Shape coexistence is one of the most intriguing subjects in nuclear structure, and has been studied extensively for several decades. The concept was initially developed for nuclei around doubly closed shells, however, it is now recognised to appear throughout the nuclear landscape. Shape coexistence combines collective and microscopic models, and guides us towards better understanding and improved models for nuclear structure. Electric monopole (E0) transitions, which occur between nuclear states of equal spin and parity, are useful for identifying shape coexistence. This is because monopole transition strengths are sensitive probes of differences in the nuclear mean square charge radius. Since E0 transitions do not carry angular momentum, single γ-emission is forbidden, and the energy is instead dissipated by conversion electrons or internal pair creation. The ANU Super-e spectrometer combined with the Miel Si(Li) array is an excellent tool for measuring electrons and electron-positron pairs, up to energies of several MeV. Two different projects relying on E0 measurements with the Super-e setup will be presented in this seminar.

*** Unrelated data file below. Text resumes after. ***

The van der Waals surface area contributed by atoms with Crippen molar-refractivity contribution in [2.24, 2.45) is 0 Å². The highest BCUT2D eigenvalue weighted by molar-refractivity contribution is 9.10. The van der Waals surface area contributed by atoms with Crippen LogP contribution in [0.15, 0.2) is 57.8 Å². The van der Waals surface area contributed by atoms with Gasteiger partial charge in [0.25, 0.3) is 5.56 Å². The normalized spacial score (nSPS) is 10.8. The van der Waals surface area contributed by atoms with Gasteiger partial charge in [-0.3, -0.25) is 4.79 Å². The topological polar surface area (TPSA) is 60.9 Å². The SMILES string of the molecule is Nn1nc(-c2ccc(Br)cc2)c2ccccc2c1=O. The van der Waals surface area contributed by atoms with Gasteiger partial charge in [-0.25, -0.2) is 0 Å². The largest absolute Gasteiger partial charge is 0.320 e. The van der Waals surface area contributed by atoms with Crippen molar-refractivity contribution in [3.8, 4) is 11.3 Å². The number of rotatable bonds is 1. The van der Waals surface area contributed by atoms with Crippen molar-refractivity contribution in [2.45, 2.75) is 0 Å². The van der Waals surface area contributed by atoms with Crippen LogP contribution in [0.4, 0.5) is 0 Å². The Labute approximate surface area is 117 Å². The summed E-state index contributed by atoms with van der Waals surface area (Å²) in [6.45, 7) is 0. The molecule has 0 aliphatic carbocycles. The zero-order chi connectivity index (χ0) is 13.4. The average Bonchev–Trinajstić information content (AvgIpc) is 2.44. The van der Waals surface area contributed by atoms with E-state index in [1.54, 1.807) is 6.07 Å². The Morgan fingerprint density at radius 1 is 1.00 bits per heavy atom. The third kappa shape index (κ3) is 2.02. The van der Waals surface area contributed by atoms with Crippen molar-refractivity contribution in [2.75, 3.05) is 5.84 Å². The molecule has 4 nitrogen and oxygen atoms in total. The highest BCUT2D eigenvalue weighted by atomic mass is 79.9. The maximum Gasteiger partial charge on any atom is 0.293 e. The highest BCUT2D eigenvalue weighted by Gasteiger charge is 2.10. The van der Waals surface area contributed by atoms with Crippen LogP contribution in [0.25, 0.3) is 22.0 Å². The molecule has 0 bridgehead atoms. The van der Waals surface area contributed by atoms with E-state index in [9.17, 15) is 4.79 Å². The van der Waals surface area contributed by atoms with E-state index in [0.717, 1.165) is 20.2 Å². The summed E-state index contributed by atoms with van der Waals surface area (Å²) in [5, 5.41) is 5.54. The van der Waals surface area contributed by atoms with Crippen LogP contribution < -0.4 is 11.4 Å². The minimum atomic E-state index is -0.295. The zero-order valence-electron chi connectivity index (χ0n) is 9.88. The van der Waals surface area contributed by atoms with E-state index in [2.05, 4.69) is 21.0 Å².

The first project is focussed on shape coexistence in the N=Z=28 region. Shape coexistence was investigated by monopole transition strengths in 54,56,58Fe (Z=26, N=28,30,32), deduced from conversion electron, internal pair conversion, γ-ray, and lifetime measurements. The lifetime data were obtained from DSA measurements at the University of Kentucky, USA. Additional γ and γγ measurements were also carried out using the CAESAR array.
The second project involves the 0+ Hoyle state in 12C, a shape coexisting 3α cluster-state, which greatly enhances the stellar formation of carbon (fusion of three α particles). The Hoyle state is unbound with an α-decay branch of 99.96%, and stable carbon is only formed following either an E0 transition to the 0+ ground state or an E2 transition to the first excited 2+ state. The focus of this project is not on the shape coexistence itself, but the rate of the 3α→12C process, which can be deduced from the radiative width of the Hoyle state. The current value of the radiative width has been found indirectly, and has an uncertainty of about 10%. Our aim is to reduce the uncertainty to an estimated 5%, by using a direct measurement of the E2/E0 pair transition ratio.
The motivation, experimental setup, methods, and results of both projects using the Super-e will be discussed in detail.